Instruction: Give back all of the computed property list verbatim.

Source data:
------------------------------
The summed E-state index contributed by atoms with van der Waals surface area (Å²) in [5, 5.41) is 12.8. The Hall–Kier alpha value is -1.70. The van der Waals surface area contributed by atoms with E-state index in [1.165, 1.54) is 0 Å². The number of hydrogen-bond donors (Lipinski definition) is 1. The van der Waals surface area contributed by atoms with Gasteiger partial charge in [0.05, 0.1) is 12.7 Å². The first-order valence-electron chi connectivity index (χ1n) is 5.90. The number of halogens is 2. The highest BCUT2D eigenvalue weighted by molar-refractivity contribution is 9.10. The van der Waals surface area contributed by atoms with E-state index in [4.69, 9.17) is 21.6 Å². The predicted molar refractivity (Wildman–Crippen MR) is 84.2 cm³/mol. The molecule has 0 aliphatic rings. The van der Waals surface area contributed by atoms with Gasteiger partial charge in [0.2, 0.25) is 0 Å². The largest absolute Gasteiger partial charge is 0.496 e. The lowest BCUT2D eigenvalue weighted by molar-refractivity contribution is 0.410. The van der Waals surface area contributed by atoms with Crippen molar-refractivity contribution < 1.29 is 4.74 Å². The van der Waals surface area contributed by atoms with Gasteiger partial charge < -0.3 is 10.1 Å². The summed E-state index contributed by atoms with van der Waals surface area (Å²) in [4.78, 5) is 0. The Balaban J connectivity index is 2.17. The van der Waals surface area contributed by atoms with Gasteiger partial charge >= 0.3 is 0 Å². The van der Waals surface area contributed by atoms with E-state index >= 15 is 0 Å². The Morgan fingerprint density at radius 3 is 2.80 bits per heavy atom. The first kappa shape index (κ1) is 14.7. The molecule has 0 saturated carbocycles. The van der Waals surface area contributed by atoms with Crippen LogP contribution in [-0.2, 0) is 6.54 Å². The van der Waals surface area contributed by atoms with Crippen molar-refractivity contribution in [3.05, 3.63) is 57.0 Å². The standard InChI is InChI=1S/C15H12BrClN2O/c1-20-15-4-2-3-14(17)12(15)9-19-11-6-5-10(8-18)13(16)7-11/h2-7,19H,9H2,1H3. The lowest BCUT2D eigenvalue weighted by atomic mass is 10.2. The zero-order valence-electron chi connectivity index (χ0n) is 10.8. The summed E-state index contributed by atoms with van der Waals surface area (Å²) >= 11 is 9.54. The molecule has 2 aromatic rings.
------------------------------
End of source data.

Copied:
The summed E-state index contributed by atoms with van der Waals surface area (Å²) in [5, 5.41) is 12.8. The Hall–Kier alpha value is -1.70. The van der Waals surface area contributed by atoms with E-state index in [1.165, 1.54) is 0 Å². The number of hydrogen-bond donors (Lipinski definition) is 1. The van der Waals surface area contributed by atoms with Gasteiger partial charge in [0.05, 0.1) is 12.7 Å². The first-order valence-electron chi connectivity index (χ1n) is 5.90. The number of halogens is 2. The highest BCUT2D eigenvalue weighted by molar-refractivity contribution is 9.10. The van der Waals surface area contributed by atoms with E-state index in [4.69, 9.17) is 21.6 Å². The predicted molar refractivity (Wildman–Crippen MR) is 84.2 cm³/mol. The molecule has 0 aliphatic rings. The van der Waals surface area contributed by atoms with Gasteiger partial charge in [0.2, 0.25) is 0 Å². The largest absolute Gasteiger partial charge is 0.496 e. The lowest BCUT2D eigenvalue weighted by molar-refractivity contribution is 0.410. The van der Waals surface area contributed by atoms with Crippen molar-refractivity contribution < 1.29 is 4.74 Å². The van der Waals surface area contributed by atoms with Gasteiger partial charge < -0.3 is 10.1 Å². The summed E-state index contributed by atoms with van der Waals surface area (Å²) in [4.78, 5) is 0. The Balaban J connectivity index is 2.17. The van der Waals surface area contributed by atoms with Gasteiger partial charge >= 0.3 is 0 Å². The van der Waals surface area contributed by atoms with E-state index >= 15 is 0 Å². The Morgan fingerprint density at radius 3 is 2.80 bits per heavy atom. The first kappa shape index (κ1) is 14.7. The molecule has 0 saturated carbocycles. The van der Waals surface area contributed by atoms with Crippen LogP contribution in [-0.2, 0) is 6.54 Å². The van der Waals surface area contributed by atoms with Crippen molar-refractivity contribution in [3.05, 3.63) is 57.0 Å². The standard InChI is InChI=1S/C15H12BrClN2O/c1-20-15-4-2-3-14(17)12(15)9-19-11-6-5-10(8-18)13(16)7-11/h2-7,19H,9H2,1H3. The lowest BCUT2D eigenvalue weighted by atomic mass is 10.2. The zero-order valence-electron chi connectivity index (χ0n) is 10.8. The summed E-state index contributed by atoms with van der Waals surface area (Å²) >= 11 is 9.54. The molecule has 2 aromatic rings.